About 1,000 children from Ventura County will be involved in an unprecedented study that monitors their health from before they’re born — before some are even conceived — until they reach the age of 21.
Organizers say the study of about 100,000 children nationwide will help them learn the effects of environmental factors ranging from mold to air pollution on growing childhood health problems like obesity, diabetes, autism and asthma.
“It will show us what our children are exposed to in the environment, what they eat and how to make it safer in our neighborhoods,” said Lois Manning, director of maternal, child and adolescent health for the Ventura County Public Health Department, one of the study’s local organizers.
The county’s role in the federally funded National Children’s Study was announced a year ago, but the $14 million then allocated to UCLA for the project was targeted for Los Angeles County. Another $17.4 million was allocated to the university’s Center for Healthier Children, Families and Communities about a month ago. Part of that will be used to fund the survey locally.
Planning is a painstaking process that includes studying birth rates in Ventura County communities and developing partnerships between study organizers and healthcare providers, schools and parents clubs.
Active recruitment of participants in Ventura County won’t begin for about two years. Organizers are not looking for volunteers. Instead, they will seek out participants in a carefully planned but random process designed to protect the integrity of the study and the anonymity of the children.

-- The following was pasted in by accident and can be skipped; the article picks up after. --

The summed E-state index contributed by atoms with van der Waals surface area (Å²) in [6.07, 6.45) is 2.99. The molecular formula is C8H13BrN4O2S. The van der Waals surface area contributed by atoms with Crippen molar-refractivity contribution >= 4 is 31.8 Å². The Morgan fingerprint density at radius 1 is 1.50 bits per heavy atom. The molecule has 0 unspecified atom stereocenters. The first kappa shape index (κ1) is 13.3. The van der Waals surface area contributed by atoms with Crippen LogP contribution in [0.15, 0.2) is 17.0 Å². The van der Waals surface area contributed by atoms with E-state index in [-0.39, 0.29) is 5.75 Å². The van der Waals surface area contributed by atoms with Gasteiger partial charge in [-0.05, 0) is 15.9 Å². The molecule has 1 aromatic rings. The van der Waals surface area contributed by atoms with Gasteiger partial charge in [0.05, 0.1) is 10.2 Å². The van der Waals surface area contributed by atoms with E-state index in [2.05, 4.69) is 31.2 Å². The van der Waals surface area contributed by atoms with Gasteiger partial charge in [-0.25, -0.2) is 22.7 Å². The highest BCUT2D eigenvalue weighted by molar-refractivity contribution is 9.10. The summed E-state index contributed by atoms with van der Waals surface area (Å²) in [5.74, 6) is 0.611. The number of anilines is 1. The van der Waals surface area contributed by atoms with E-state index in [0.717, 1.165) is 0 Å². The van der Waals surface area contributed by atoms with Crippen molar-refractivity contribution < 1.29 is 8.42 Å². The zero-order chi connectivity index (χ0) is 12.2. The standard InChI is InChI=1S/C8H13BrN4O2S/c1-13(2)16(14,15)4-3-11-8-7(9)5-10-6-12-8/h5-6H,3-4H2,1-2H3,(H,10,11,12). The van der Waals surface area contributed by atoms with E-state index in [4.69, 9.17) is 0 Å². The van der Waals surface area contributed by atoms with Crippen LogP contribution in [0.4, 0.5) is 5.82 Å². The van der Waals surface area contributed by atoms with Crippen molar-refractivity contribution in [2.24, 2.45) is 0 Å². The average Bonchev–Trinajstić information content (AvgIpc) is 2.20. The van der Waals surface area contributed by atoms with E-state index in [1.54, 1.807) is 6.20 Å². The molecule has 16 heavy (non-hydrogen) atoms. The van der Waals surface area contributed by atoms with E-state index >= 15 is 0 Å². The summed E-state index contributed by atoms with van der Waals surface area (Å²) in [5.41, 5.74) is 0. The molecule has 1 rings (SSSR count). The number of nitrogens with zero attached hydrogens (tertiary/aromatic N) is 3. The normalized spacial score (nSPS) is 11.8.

Most of the women in the study will be in the early stages of pregnancy
. Because researchers also want to study health factors that emerge before a child is conceived, about a quarter of the participants will be women with plans to become pregnant in the next four years. They’ll be found in door-to-door visits in randomly selected communities.
Once families are selected, environmental tests will be conducted of their homes and neighborhoods, with dust, water and air samples taken. There will be ultrasounds of fetuses as well as intricate exams of newborns, including analyses of umbilical cord blood
The exams will continue throughout childhood, allowing researchers to compile more than 21 years of data.
“It will be an incredible thing once it’s all done,” said Dr. Neal Halfon, director of the UCLA healthier children center.
The data will help researchers understand the role chemicals and other environmental influences play not only in physical illnesses but in developmental disorders like autism, Halfon said. The study will wade into the nature vs. nurture debate and try to pinpoint the reach and limits of genetic influences.
It should bring a better understanding of some heart disease and mental health issues that may originate in childhood but only emerge later.
“We need to understand all this,” said Halfon “and if we can, it could have not only dramatic effects on how to shift policies to reduce risks for children, but it could have a dramatic effect on the cost of healthcare.”
Manning said the long-term goal in Ventura County is to plan local strategies to fight diabetes, obesity and other problems.
The challenge, she said, is getting the program launched and finding families willing to commit 21 years of their lives.